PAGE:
“Deliver what you promise. Period. Dot. Don’t blow smoke up my ass. There is no time for it. There is no money for it. There is no patience for it.”—Gen. Norton A. Schwartz, USAF Chief of Staff, in remarks to defense contractors at an industry conference in Washington, D.C., Feb. 9.
Forrest Gump in Washington
“We are analyzing the speech of Saif al-Islam Qaddafi to see what possibilities it contains for meaningful reform.”—Unnamed senior administration official, responding to a Feb. 20 speech in which Muammar Qaddafi’s son vowed to fight “to our very last man, woman, and bullet.”
No War-less War
“Let’s just call a spade a spade. A no-fly zone begins with an attack on Libya to destroy the air defenses. That’s the way you do a no-fly zone. And then you can fly planes around the country and not worry about our guys being shot down, but that’s the way it starts.”—Defense Secretary Robert M. Gates, in remarks to the House Appropriations subcommittee on defense, March 2.
Unassailable Logic …
“Because it is principally our Air Force and Navy that deter both China and Iran, ground force cuts would not directly affect our ability to deal with these two powers.”—Michael E. O’Hanlon, a senior fellow at the Brookings Institution, writing in Politico, Feb. 18.
… Almost Anyone Can Grasp
“In the competition for tight defense dollars within and between the services, the Army also must confront the reality that the most plausible, high-end scenarios for the US military are primarily naval and air engagements—whether in Asia, the Persian Gulf, or elsewhere. … In my opinion, any future Defense Secretary who advises the President to again send a big American land army into Asia or into the Middle East or Africa should ‘have his head examined,’ as General MacArthur so delicately put it.”—Defense Secretary Robert M. Gates, in remarks to cadets at West Point, N.Y., Feb. 25.
Was That Really the Fat Lady
“Much is promised by our competitor, whom we congratulate. However, should they fail to deliver, we stand ready to step in with a proven and operating tanker.”—Statement by EADS North America Chairman Ralph D. Crosby Jr., announcing there will be no protest of the KC-X tanker contract to Boeing, March 4.
Go Ahead, Make My Day
“We still preserve our right to self-defense and to respond in whatever means we think is appropriate. … I mean, we would respond to attacks in space in the same way that we would respond to other attacks. So it’s not any different.”—Deputy Secretary of Defense William J. Lynn III, news conference on the new National Security Space Strategy, Feb. 4.
In Short, Thoroughly European
“Some here in Europe … maintain that Europe is consolidating its place as one of the world’s top providers of humanitarian and development aid. They suggest a division of labor within NATO—with the United States providing hard power, while its European allies increasingly turn to soft power assignments like training and institution-building. As a committed European I find this suggestion at best naive, and, at worst, dangerous.”—Anders Fogh Rasmussen, NATO Secretary General, remarks in Brussels, Feb. 7.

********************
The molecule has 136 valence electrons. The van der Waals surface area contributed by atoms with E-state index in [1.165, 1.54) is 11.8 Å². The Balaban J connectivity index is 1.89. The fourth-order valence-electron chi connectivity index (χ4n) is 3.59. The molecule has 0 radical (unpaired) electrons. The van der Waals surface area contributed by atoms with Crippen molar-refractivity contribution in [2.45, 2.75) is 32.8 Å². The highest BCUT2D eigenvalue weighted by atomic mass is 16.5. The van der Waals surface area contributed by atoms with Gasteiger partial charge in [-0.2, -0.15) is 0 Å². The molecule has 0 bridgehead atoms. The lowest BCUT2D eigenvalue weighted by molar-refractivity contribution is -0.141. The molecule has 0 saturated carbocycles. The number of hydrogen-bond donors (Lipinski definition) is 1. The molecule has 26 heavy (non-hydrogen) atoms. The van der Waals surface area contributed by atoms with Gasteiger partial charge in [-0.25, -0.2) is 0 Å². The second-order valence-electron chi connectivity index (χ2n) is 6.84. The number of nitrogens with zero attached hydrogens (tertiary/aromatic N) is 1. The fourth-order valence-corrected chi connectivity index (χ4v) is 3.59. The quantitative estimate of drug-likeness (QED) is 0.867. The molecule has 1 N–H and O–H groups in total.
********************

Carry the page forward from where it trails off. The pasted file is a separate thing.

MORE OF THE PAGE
“Although we cannot dismiss the threat of a rogue state lashing out [against US networks], most nations have no more interest in conducting a destructive cyber attack against us than they do a conventional military attack. The risk for them is too great.”—William J. Lynn III, deputy secretary of defense, in remarks to the RSA Conference in San Francisco, Feb. 15.
Turning the Taliban Tide
“This is really the heart of the insurgency. I believe they [the Taliban] have been beaten. … They’ve suffered defeat after defeat on the battlefield.”—Marine Corps Maj. Gen. Richard P. Mills, commander of US forces in Afghanistan’s Helmand province, as quoted Feb. 15 in USA Today.
The Worm Turns
“Nations need to pause before diving into cyber war against nuclear facilities. Stuxnet is now a model code for all to copy and modify to attack other industrial targets. Its discovery likely increased the risk of similar cyber attacks against the United States and its allies.”—Feb. 15 report of the Institute for Science and International Security, referring to the Stuxnet computer “worm” that struck Iran’s nuclear facilities.
“Oh, the poor people. I terrified them. My goodness. Come on. These are people with stars on their shoulders. They’re people who are patriots. They are people who’ve fought battles. And they weren’t terrified or intimidated. My goodness gracious. I ask tough questions. There’s no question about it. And if someone doesn’t know the answer, it’s not fun for them.”—Former Secretary of Defense Donald H. Rumsfeld, ABC “Nightline,” on claims that he browbeat senior military officers, Feb. 7.
“I do not agree with the conclusion that General Cartwright maintained an ‘unduly familiar relationship’ with his aide. Nor do I agree that General Cartwright’s execution of his leadership responsibilities vis-a-vis his aide or any other member of his staff was inconsistent with the leadership requirements.”—Navy Secretary Ray Mabus, final judgment of inquiry into whether USMC Gen. James E. Cartwright, vice chairman of the Joint Chiefs of Staff, did something improper with a female officer, in New York Times, Feb. 24.
“We remain concerned about the extent and strategic intent of China’s military modernization and its assertiveness in space, cyberspace, in the Yellow Sea, East China, and South China Sea.”—New National Military Strategy of the United States of America, released Feb. 8.